My name is Slawka Grabowska. I organize Donostia Book Club. We meet every month to discuss previously chosen books or short stories. Check out our FB page! https://www.facebook.com/pages/Donostia-Book-Club/105225566276875?ref=hl
The Nobel Prize in Literature 2015 was awarded to Svetlana Alexievich "for her polyphonic writings, a monument to suffering and courage in our time". But one has to wonder how her own suffering translates into her books. I hope to read one day her biography written by someone as talented as she is!
Svetlana Alexiyevich, a Belarusian investigative journalist and non-fiction prose writer who writes in Russian. Awarded Nobel Prize in 2015. Alexievich has never made any public statements about her personal life.
She was born 31 May 1948 in the Ukrainian town of Ivano-Frankovsk into the family of a serviceman. Her father is Belarusian and her mother is Ukrainian. When the father had completed his military service, the family moved to Belarus, and settled in a village where both Father and Mother worked as schoolteachers. (The father's grandfather was also a rural schoolteacher.) In many interviews she talks about life there as life without man: one could hear just voices of women and their laments. She grew up hearing about death and war.
Already in her school days she wrote poetry and contributed articles to the school newspaper. After finishing school Alexiyevich worked as a reporter on the local paper in the town of Narovl, Gomel Region. At that time she needed two years work record (as was the rule in those days) in order to enroll in the Department of Journalism of Minsk University, entering it in 1967. She studied journalism at the University of Minsk between 1967 and 1972. During her university years she won several awards at the republican and all-Union competitions for scholarly and students' papers.
After her graduation she was referred to a local newspaper in Brest near the Polish border, because of her oppositional views. At the same time Alexiyevich taught at the local school. She was torn between various career options: to continue the family tradition of school teaching, scholarly work, or journalism. But after a year she returned to Minsk and began an employment at the newspaper Rural Newspaper. For many years, she collected materials for her first book War's Unwomanly Face, which is based on interviews with hundreds of women who participated in the Second World War. This work is the first in Alexievich's grand cycle of books, "Voices of Utopia", where life in the Soviet Union is depicted from the perspective of the individual. Several years later she took the job of a correspondent for the literary magazine Neman and was soon promoted to the head of the section for non-fiction.
She tried her voice in various genres, such as the short story, essay, and reportage. It was the famous Byelorussian writer Ales Adamovich who made a decisive influence on Svetlana's choice, particularly his books I'm from the Fiery Village and The Book of the Siege. He wrote them jointly with other authors but the idea and its development were entirely his, and it was a new genre for both Byelorussian and Russian literature. Adamovich was looking for the right definition of the genre, calling it "collective novel", "novel-oratorio", "novel-evidence", "people talking about themselves", "epic chorus", to name a few of his appellations. Alexiyevich has always named Adamovich as her main teacher. He helped her to find a path of her own.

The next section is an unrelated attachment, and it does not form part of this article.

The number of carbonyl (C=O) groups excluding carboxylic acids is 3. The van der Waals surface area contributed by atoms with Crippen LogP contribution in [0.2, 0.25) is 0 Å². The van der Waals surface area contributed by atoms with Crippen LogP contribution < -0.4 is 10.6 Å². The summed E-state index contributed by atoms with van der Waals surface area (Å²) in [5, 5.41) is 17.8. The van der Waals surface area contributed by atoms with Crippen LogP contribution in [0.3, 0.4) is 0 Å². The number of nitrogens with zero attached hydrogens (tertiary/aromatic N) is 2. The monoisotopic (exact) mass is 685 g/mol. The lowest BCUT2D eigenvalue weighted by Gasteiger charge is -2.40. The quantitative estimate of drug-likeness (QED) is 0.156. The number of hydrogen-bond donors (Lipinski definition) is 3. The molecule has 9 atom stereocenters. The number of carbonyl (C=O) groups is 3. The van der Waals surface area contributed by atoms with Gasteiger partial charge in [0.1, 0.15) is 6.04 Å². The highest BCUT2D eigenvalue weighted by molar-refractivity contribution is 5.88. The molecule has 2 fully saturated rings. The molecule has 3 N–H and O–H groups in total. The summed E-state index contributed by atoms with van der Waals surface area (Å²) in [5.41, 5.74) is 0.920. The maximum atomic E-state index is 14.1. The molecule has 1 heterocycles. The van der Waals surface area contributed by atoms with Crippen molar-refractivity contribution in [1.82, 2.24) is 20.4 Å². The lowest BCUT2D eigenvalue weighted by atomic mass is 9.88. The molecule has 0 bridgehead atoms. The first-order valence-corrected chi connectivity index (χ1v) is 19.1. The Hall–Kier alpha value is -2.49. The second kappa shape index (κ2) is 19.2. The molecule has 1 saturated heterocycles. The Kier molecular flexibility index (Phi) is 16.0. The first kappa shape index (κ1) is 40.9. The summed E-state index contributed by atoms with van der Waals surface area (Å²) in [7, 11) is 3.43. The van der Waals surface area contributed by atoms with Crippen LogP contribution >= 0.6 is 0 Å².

In one of her interviews she said: "I've been searching for a literary method that would allow the closest possible approximation to real life. Reality has always attracted me like a magnet, it tortured and hypnotized me, I wanted to capture it on paper. So I immediately appropriated this genre of actual human voices and confessions, witness evidences and documents. This is how I hear and see the world - as a chorus of individual voices and a collage of everyday details. This is how my eye and ear function. In this way all my mental and emotional potential is realized to the full. In this way I can be simultaneously a writer, reporter, sociologist, psychologist and preacher."
In 1983 she completed her book The Unwomanly Face of the War. For two years it was sitting at a publishing house but was not published. Alexiyevich was accused of pacifism, naturalism, de-glorification of the heroic Soviet woman. Such accusations could have quite serious consequences in those days. All the more so since already after her first book I've Left My Village (monologues of people who abandoned their native parts) she has already had a reputation of a dissident journalist with anti-Soviet sentiments. On order of the Byelorussian Central Committee of the Communist Party Alexiyevich's already composed book was destroyed and she was accused of anti-Communist and anti-government views. She was threatened with losing her job. They told her: "How can you work on our magazine with such alien views? And why are you not yet a member of the Communist Party?"